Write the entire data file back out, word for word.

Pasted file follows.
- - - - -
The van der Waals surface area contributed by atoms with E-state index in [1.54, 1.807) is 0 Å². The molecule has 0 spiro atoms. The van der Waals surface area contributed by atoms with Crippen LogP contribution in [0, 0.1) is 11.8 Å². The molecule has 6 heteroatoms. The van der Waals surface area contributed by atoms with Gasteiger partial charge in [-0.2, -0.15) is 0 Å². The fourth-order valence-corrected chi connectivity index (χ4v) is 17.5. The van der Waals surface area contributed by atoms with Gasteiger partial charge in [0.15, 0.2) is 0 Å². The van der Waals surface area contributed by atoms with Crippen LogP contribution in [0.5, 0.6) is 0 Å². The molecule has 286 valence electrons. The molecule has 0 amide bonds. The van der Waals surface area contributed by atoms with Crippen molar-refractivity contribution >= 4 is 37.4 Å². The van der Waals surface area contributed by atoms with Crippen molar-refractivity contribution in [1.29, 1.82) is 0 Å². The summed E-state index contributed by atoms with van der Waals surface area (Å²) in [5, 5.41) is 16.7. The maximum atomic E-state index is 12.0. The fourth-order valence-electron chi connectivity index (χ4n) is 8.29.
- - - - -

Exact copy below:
The van der Waals surface area contributed by atoms with E-state index in [1.54, 1.807) is 0 Å². The molecule has 0 spiro atoms. The van der Waals surface area contributed by atoms with Crippen LogP contribution in [0, 0.1) is 11.8 Å². The molecule has 6 heteroatoms. The van der Waals surface area contributed by atoms with Gasteiger partial charge in [-0.2, -0.15) is 0 Å². The fourth-order valence-corrected chi connectivity index (χ4v) is 17.5. The van der Waals surface area contributed by atoms with Gasteiger partial charge in [0.15, 0.2) is 0 Å². The van der Waals surface area contributed by atoms with Crippen LogP contribution in [0.5, 0.6) is 0 Å². The molecule has 286 valence electrons. The molecule has 0 amide bonds. The van der Waals surface area contributed by atoms with Crippen molar-refractivity contribution >= 4 is 37.4 Å². The van der Waals surface area contributed by atoms with Crippen molar-refractivity contribution in [1.29, 1.82) is 0 Å². The summed E-state index contributed by atoms with van der Waals surface area (Å²) in [5, 5.41) is 16.7. The maximum atomic E-state index is 12.0. The fourth-order valence-electron chi connectivity index (χ4n) is 8.29.